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Geronimo! Dr Who and Supply Teaching

Orianne is a Canadian teacher working through Protocol Education Bristol branch. It would seem that saving the universe and supply teaching do, after all, have a lot in common.

Geronimo!

The 50th Anniversary of Doctor Who kicked off with a bang!  Not only did I have a blast watching it in theatres with some fellow supply teachers, but many of my primary students did as well.  The classroom is still abuzz with students’ reactions, and I can’t help sharing the enthusiasm.  And it made me realize that The Doctor can actually teach us a lot through two of his greatest traits: preparedness, and improvisation.

Bigger on the Inside

The Doctor is equipped with a vessel unparalleled in its importance, allowing him to be prepared for virtually anything: an unassuming police box with the space inside to equip and care for an entire planet.

A supply teacher needs the same.  You may only be able to bring one bag, but you must find a way to make it bigger on the inside.   For maximum preparedness, you may fit into one small bag:

  • One folder containing emergency worksheets (art, language, and math)
  • Two story books that lend themselves to a wide range of age levels
  • Books of stickers
  • Time sheets, and teacher feedback notes
  • One purse / wallet with ID and DBS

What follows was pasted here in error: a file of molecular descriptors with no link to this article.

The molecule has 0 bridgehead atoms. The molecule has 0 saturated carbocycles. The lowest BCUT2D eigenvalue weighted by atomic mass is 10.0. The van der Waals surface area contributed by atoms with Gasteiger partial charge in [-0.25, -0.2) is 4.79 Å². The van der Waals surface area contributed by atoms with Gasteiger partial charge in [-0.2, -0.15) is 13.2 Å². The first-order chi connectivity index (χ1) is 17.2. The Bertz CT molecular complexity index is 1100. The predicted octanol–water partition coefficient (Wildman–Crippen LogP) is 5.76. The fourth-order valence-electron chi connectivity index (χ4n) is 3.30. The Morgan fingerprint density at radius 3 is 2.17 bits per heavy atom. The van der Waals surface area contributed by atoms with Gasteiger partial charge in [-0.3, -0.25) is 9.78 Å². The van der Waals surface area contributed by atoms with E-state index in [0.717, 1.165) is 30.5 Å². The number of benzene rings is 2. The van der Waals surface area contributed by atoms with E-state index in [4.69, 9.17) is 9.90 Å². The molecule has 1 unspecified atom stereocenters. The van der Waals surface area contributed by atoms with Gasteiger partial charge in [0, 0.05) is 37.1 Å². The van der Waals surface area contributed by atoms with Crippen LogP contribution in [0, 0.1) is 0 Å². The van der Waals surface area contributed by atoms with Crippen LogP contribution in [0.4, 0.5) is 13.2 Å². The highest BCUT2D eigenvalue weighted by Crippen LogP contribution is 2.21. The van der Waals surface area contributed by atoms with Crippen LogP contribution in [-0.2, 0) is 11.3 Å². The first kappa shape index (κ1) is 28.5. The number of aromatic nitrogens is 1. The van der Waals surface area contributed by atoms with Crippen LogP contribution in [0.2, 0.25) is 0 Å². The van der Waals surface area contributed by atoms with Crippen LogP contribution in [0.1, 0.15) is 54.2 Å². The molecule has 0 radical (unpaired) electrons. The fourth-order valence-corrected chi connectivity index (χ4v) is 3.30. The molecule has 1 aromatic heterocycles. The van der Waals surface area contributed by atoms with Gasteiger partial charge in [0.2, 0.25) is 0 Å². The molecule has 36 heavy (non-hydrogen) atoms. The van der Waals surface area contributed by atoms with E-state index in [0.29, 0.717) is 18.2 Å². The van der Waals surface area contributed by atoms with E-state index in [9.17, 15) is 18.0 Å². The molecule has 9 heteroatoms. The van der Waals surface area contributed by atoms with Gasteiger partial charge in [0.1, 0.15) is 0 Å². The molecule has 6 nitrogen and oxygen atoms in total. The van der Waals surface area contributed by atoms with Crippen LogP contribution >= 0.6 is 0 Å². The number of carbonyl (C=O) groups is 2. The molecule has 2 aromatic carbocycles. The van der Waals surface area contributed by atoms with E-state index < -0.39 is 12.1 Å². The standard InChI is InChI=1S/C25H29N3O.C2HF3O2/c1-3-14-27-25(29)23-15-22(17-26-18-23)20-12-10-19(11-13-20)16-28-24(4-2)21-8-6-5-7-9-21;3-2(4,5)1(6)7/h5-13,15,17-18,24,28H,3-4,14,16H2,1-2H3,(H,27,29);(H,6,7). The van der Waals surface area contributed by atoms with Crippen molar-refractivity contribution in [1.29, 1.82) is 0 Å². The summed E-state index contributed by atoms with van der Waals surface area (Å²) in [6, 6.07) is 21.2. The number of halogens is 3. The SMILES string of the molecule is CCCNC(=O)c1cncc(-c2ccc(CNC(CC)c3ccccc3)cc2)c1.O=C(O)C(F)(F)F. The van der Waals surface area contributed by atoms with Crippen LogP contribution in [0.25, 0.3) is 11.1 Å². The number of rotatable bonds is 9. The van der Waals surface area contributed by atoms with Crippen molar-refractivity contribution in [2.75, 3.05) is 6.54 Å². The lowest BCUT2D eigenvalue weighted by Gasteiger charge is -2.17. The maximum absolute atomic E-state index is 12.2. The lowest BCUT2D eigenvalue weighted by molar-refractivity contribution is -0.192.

• One pencil case with pens, pencils, erasers, sharpener, stapler, glue, and white board markers
  • Another pencil case with prizes (should bribery be necessary), tissues, band aide plasters, wet wipes, and plastic bags for students who can’t make it to the garbage can (it happens).
  • YOUR LUNCH!

And you are pretty much ready to face whatever a primary supply day throws your way!

Improv

The Doctor is infamous for making plans up as he goes along.  And supply teachers often have to do the same.

There are some things that are more terrifying than the words “I’m all done.  What do I do now?”… but not many.  Especially in a class where students are too rowdy to do silent reading, and the photocopier requires a code that you cannot crack.  Creating an activity for the whole class out of a six-page storybook can seem daunting, but sometimes your best ideas are also your most manic ones.

Dr. Who approved.

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Tags: Orianne, ProtocolEducation, Canadian-Teacher, Supply, DoctorWho,

Category: Australian Teachers


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